published Friday, March 11th, 2011

5-at-10: Readers talk 3-4 defense, college hoops and it's Arsenio Hall!

Another great round of questions, and another great week. Thanks for your input on the baseball-movie players draft, and we’ll update the looks of the teams next week.

Anyhoo, here we go...

From SteelerFan

Hey Five-spot: I don’t know much about college basketball. Is there anybody playing a 3-4 defense that I should be following in the NCAA tournament? Also, is it possible to actually break the sound barrier in the 40-yard dash. And, if so, will it make a boom?  

SteelerFan is obviously having the shakes of NFL withdrawal. No worries though, Hines Ward and the DWTS crew will be here before you know it.

As far as a 3-4 defense in the upcoming tournament, well, let’s see if the 5-at-10 can translate.

You’re looking for an aggressive group that attacks in waves. Granted, a 3-4 defense in college hoops would be two players too many. (And three players too many for Norman Dale in his opener at Hickory — “Where are you going? Sit down. SIT down. ... My team is on the floor.” There’s no way not to love, Love, LOVE that scene in “Hoosiers.”) Where were we?

Yeah, the 3-4. OK, we also know that in addition to nearly perfecting the 3-4, Steelers defensive coordinator Dick LeBeau is regarded as the Father of the Zone Blitz.

Ergo, if you’re looking for a college hoops team to follow that has a near-patent on tough-to-handle zone defense, then the answer is Syracuse, which uses a tough-to-handle match-up zone defense.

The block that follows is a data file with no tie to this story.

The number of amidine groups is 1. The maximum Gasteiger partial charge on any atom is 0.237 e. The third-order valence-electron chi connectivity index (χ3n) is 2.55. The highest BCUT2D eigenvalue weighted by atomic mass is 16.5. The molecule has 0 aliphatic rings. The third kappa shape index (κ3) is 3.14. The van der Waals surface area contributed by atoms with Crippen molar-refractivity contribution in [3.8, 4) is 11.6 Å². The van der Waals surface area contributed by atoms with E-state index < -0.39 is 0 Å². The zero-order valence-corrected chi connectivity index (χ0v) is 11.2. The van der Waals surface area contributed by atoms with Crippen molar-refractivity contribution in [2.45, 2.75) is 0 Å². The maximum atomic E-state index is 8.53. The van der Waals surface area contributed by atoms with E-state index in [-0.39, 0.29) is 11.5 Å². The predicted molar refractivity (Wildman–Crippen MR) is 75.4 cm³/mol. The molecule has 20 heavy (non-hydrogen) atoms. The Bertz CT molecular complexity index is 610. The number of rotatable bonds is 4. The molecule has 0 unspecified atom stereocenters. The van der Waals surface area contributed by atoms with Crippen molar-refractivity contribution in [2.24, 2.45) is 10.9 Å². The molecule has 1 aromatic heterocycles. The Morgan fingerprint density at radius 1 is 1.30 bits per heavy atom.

As for the 40, if Deion Sanders didn’t crack the sound barrier in the sprint, then it’s not possible.

Although, the word “Boom” instantly delivers two fond images to the 5-at-10:

— New Florida coach Will Muschamp, who infamously shouted “Boom” — and a bunch of other not-for-a-family-oriented-sports-based-Intertube-web-rambling words — on the sidelines as a defensive coordinator;

— The “Boom goes the dynamite” kid in this YouTube clip. If you have seen it, watch it again. If you haven’t seen it, stop what you’re doing and spend the next four minutes enjoying it. Either way, you can thank the 5-at-10 later.

From Anonymous

  • photo
    Mocs head coach John Shulman, second from left, watches the Furman vs. Samford game at McKenzie Arena on March 4, 2011.
    Staff Photo by Tim Barber/Chattanooga Times Free Press

Let’s break it down:

— Henry Dickerson was 72-73 (.4965 winning percentage) with 2 South division titles in 5 years, and “UTC led the league in attendance each year.”

— John Shulman is 121-106 overall (.533) and 105-106 (.4976) against D1 with 3 North division, 2 SoCo tournys in 7 yrs. I guess it is a slight “uptick.” But very, very slight. Thoughts?

The 5-at-10 likes Coach Shulman; he’s a great guy that is in kind of a tough spot.

The truth is Shulman does not get enough credit for the titles listed about — two NCAA tournament trips in seven years is nothing to sneeze at, regardless where the tournament was played. A large part of that is the dichotomy of regular-season and/or tournament titles, and the debate about which is more important, which our TFP ace columnist Mark Wiedmer did a nice job of pointing that out here.

The truth also is that Shulman’s Mocs have endured some seriously bad loses (say what you want about playing a zone and trimming a dozen or so points off it, but the fact that Wofford put a 35-plus-point whipping on the Mocs in McKenzie Arena is tough to handle) that have eroded a lot of the goodwill created by those titles.